Pope draws vast crowd in Madagascar
An estimated one-million people gathered at Madagascar’s Soamandrakizay Stadium in the capital Antananarivo on Sunday to hear Pope Francis say mass on the second leg of his three-nation African tour.
The massive crowd had waited patiently, stretching into the distance from the early hours, to see the first pontiff to visit the Indian Ocean island nation in 30 years.
Some described it as the biggest public gathering in Madagascar’s history.
Many people wore pope-emblazoned white and yellow caps – the colours of the Vatican – and they cheered as the pope-mobile made its way through wind-swept clouds of red dust picked up from the stadium floor.
During the homily, the Argentinian pontiff urged them “to build history in fraternity and solidarity” and “in complete respect for the earth and its gifts, as opposed to any form of exploitation”.
He spoke out against “practices that lead to the culture of privilege and exclusion” and criticised those who consider family “the decisive criterion for what we consider right and good”.
“How hard it is to follow [Jesus] if we seek to identify the kingdom of heaven with our personal agenda or abuse the name of God or of religion to justify acts of violence, segregation and even murder.”
In Madagascar – home to 25-million people – the vast majority live in poverty.
More than half its young people are jobless.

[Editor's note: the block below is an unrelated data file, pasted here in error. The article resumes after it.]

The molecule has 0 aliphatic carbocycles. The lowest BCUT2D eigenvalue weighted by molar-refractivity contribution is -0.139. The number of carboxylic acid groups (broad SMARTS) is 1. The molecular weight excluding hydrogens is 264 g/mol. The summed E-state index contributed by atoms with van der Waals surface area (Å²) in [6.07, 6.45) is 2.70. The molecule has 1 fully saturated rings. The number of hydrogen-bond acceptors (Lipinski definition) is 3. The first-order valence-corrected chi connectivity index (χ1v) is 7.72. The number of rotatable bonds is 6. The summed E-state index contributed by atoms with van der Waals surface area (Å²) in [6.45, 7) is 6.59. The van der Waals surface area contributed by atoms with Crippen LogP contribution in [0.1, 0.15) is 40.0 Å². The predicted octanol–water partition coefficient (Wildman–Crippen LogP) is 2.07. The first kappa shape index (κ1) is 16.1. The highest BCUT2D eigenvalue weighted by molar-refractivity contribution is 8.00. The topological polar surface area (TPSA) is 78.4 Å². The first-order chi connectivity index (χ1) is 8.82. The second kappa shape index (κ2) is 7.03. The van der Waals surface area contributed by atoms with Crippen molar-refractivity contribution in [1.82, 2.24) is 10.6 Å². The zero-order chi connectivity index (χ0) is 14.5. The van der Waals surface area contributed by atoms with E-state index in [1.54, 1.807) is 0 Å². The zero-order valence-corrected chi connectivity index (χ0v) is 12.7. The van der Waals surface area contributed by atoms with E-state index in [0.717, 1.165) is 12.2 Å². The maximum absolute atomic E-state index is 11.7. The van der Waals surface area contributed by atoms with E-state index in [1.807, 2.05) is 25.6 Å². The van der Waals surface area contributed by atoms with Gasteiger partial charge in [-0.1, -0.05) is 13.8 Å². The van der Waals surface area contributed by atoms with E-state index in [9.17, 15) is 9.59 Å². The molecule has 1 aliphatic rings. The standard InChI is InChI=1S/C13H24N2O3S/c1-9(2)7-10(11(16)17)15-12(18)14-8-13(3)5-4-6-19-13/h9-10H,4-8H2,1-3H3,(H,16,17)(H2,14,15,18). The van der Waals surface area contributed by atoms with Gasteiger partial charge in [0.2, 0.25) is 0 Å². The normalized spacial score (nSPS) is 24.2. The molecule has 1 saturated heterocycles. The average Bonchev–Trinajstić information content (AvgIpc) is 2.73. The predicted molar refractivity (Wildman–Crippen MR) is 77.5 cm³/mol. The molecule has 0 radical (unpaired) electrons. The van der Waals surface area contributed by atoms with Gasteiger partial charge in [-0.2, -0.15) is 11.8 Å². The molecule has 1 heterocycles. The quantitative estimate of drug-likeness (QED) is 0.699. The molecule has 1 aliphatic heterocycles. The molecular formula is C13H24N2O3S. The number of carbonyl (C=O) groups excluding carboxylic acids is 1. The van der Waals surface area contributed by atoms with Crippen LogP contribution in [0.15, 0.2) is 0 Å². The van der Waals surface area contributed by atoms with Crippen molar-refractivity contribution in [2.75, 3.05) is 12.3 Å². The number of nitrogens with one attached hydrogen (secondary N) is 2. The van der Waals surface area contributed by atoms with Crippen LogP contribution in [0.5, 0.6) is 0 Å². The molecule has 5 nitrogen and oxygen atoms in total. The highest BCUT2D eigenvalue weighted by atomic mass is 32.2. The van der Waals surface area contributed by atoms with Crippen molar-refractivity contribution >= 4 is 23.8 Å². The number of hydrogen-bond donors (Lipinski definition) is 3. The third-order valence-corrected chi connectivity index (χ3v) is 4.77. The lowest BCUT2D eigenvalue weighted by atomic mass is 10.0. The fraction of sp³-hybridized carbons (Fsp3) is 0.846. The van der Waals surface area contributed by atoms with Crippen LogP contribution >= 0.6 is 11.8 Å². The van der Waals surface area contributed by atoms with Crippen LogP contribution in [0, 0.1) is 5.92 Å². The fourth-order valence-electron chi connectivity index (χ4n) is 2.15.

The country ranks 152 out of 180 nations on Transparency International’s Corruption Perceptions Index in 2018.
President Andry Rajoelina, who attended the mass with his wife, welcomed the pope’s remarks.
“As a Christian and a man of the state, I am fighting relentlessly against corruption, poverty and the ills that plague Madagascar,” Rajoelina tweeted. “We act first for the weak.”
One of those who attended the mass, Randria Nomena, said: “The mass was well done, despite the dust. I feel my faith has been revived.”
Early on Sunday morning, in Antananarivo’s Andravoahangy church, pastor Jean-Yves Ravoajanahary had briefed 5,000 people on the two-hour trek they would have to make to get to Soamandrakizay.
“We are going to divide worshippers into groups of 1,000 because the road is very dangerous. At this time, pickpockets and bandits are out to mug people,” he said.
One by one the groups started the journey, huddled together in the cold and singing praise to the Virgin Mary. Traffic was gridlocked.
Many had already set up tents on the outskirts of the city on Friday, festooned with posters of the pontiff.
Prospere Ralitason, a 70year-old farm worker, arrived with 5,000 fellow pilgrims from the town of Ambatondrazaka, 200km away.
“We are tired, but it’s worth making all these sacrifices to see the pope with our own eyes and receive his blessing,” he said.
On Saturday, Francis pleaded with Madagascans to protect the Indian Ocean’s unique environment from excessive deforestation.